Powder People - Maddie Bowman

By Yeti Jan 12, 2016
In our latest Powder People installment we catch up with Salt Lake City Westminster student-athlete Maddie Bowman, who made history as the first-ever gold medalist for Olympic halfpipe skiing.
Powder People - Maddie Bowman

As part of Ski Utah's never-ending quest to tell the stories of Utah's colorful characters whose lives revolve around the snow, in this latest Powder People installment, Ski Utah sits down with Maddie Bowman. She made history by winning the first-ever gold medal for Olympic halfpipe skiing in Sochi, makes a habit of standing on top of the podium at the X Games which she again proved this weekend in Aspen, was nominated for an ESPY all while juggling college at Westminster in Salt Lake City. 

Ski Utah Q: This interview is part of an ongoing series dubbed Powder People. Would you say you fit that title?

Maddie Bowman A: From chasing my mom around the mountain with her pockets full of M&Ms at an early age to still spending most of my life on the snow, I sure hope so. 

Ski Utah Q: This is awesome, we feel like we're sitting down with skiing royalty. What was it like winning the first-ever gold medal for Olympic halfpipe skiing in Sochi?

Maddie Bowman A: Of course it was a dream come true but really one of the coolest things is that the Sochi Olympics were the first Olympics to ever host our sport. I tried to treat the event just like it was another day, and with the gold medal and all, things just worked out. The opening/closing ceremonies were probably my favorite moments. 

Ski Utah Q: Where do you keep your gold medal?

Maddie Bowman A: It's just in my bedroom. 

Ski Utah Q: 2014 was insane for you, from your gold medals at the X Games and Sochi to being nominated for an ESPN ESPY. Tell us about the ESPYs. 

Maddie Bowman A: I'll never forget the call from my agent telling me I was nominated for an ESPY. So cool. How often do you actually get to attend a full-fledged red carpet event?

Ski Utah Q: Looking at this year, the X Games is just around the corner. You've stood on top of the podium a couple of times as the Ski SuperPipe gold medalist and know that this is one of your favorite comps of the year. What do you expect this year? 

Maddie Bowman A: I had surgery this past March for a torn ACL. Recovery is going well. . . I hope to be competing in Aspen for the X Games in late January but can't 100% confirm yet. 


Ski Utah Q: Do you have any strange pre-competition rituals?

Maddie Bowman A: I have lucky pairs of underwear for both big tests at school and big competitions.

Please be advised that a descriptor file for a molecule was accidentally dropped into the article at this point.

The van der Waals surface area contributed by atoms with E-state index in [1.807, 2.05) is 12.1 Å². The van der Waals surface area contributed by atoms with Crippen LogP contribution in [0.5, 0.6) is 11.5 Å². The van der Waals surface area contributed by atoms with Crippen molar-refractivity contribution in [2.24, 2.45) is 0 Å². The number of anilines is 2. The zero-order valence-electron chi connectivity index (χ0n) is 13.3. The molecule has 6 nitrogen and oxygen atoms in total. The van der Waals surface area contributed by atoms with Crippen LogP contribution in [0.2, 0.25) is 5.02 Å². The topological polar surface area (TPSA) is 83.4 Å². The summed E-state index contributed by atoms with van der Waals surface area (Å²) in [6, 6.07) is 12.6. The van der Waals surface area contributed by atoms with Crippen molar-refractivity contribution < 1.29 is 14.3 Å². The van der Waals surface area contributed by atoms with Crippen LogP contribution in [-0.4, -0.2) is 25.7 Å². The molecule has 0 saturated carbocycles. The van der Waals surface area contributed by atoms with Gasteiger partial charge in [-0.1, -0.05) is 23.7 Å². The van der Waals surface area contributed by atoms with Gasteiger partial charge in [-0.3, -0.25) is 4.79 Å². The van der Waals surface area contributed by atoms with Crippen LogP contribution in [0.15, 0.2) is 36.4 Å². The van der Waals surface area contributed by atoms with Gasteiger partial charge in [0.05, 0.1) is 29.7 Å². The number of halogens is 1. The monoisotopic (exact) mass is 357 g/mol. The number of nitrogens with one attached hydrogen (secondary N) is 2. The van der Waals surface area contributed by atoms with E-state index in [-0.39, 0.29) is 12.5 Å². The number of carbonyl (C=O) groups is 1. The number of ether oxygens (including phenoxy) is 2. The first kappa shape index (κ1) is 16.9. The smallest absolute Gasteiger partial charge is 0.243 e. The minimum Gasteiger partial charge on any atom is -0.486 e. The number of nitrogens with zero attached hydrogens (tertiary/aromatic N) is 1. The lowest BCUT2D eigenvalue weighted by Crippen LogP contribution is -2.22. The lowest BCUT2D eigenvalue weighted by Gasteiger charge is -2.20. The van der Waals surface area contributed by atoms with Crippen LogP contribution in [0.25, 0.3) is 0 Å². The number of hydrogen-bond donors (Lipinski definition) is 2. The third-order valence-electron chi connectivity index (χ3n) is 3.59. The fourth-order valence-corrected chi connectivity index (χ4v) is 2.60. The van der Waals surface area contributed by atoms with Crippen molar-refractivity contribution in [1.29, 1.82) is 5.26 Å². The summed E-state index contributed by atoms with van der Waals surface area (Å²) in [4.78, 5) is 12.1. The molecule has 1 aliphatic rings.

Ski Utah Q: Putting you on the spot here, but what are your strengths/weaknesses as a skier?

Maddie Bowman A: I'm pretty technical, I can spin both ways and have worked hard to throw complex tricks that require lots of pieces and elements coming together at once. In terms of a weakness. . .I'd say that I'd like to develop more of my own unique style. 

Ski Utah Q: What's the greatest piece of advice you've ever received? 

Maddie Bowman A: If you’re going to go out and ski just do it. Don’t think about it. 

Ski Utah Q: What advice would you give to aspiring athletes?

Maddie Bowman A: Make sure you’re having fun. If you’re not, stop, reset and go have fun. 

Ski Utah Q: What's life like as a student athlete?

Maddie Bowman A: School (Westminster) is so awesome working with athletes, realizing that we travel a ton and have demanding schedules. And of course, Westminster has the balance dialed, as I think there was some crazy stat about 10% of all Sochi U.S. Olympians hailing from my school. The support and flexibility has kept me in school. For now, competing is my job but I do need a balance and school provides that balance. Needs the personal interaction. I attend Westminster full-time in the fall, but usually take finals three weeks early and leave in November to start competing. I'm back in the summer for summer classes. 

Ski Utah Q: What's your Major?

Maddie Bowman A: I'm undeclared, but leaning towards biology or public health. 

Ski Utah Q: What is your personal mission statement?

Maddie Bowman A: Enjoy what I’m doing. Scare yourself everyday. Make yourself uncomfortable so that you become more comfortable in the uncomfortable moments. 

Ski Utah Q: What food fuels you best for training/competition?

Maddie Bowman A: Try to eat healthy, balanced. Yogurt and granola for breakfast. Fan of lunch, a good sandwich. And I love chocolate, but who doesn’t?

Ski Utah Q: What does your off season training routine look like?

Maddie Bowman A: During the summer I spend as much time as I can mountain biking and hiking. I also go to summer camp with the ski team. When you're 21 and still in summer camp life must be pretty awesome. I also spend many days at the Utah Olympic Park jumping off the ramps into the pool and on the trampoline. Gotta spend time in the air year round. Weights and the gym are huge but we (Freeski Team) doesn't spend as much time with weights as the Alpine Team. 

Ski Utah Q: Where would you like to be in your career five years from now?

Maddie Bowman A: I want to still be skiing. Hopefully skiing competitively. And will have finished my degree at Westminster. Want to get into the backcountry scene. Filming. Every competitors dream is to film powder after competing. After my ski career I'd love to be a High School teacher. I want to make a difference and I feel like teaching provides the greatest way to make an impact. 

Ski Utah Q: What's your go-to for social media?

Maddie Bowman A: I like Instagram (follow her @Maddie_Bowman) for sure although in the middle of a day on snow, I'm so bad about stopping to document the day on social media. 


Check out our entire Powder People series!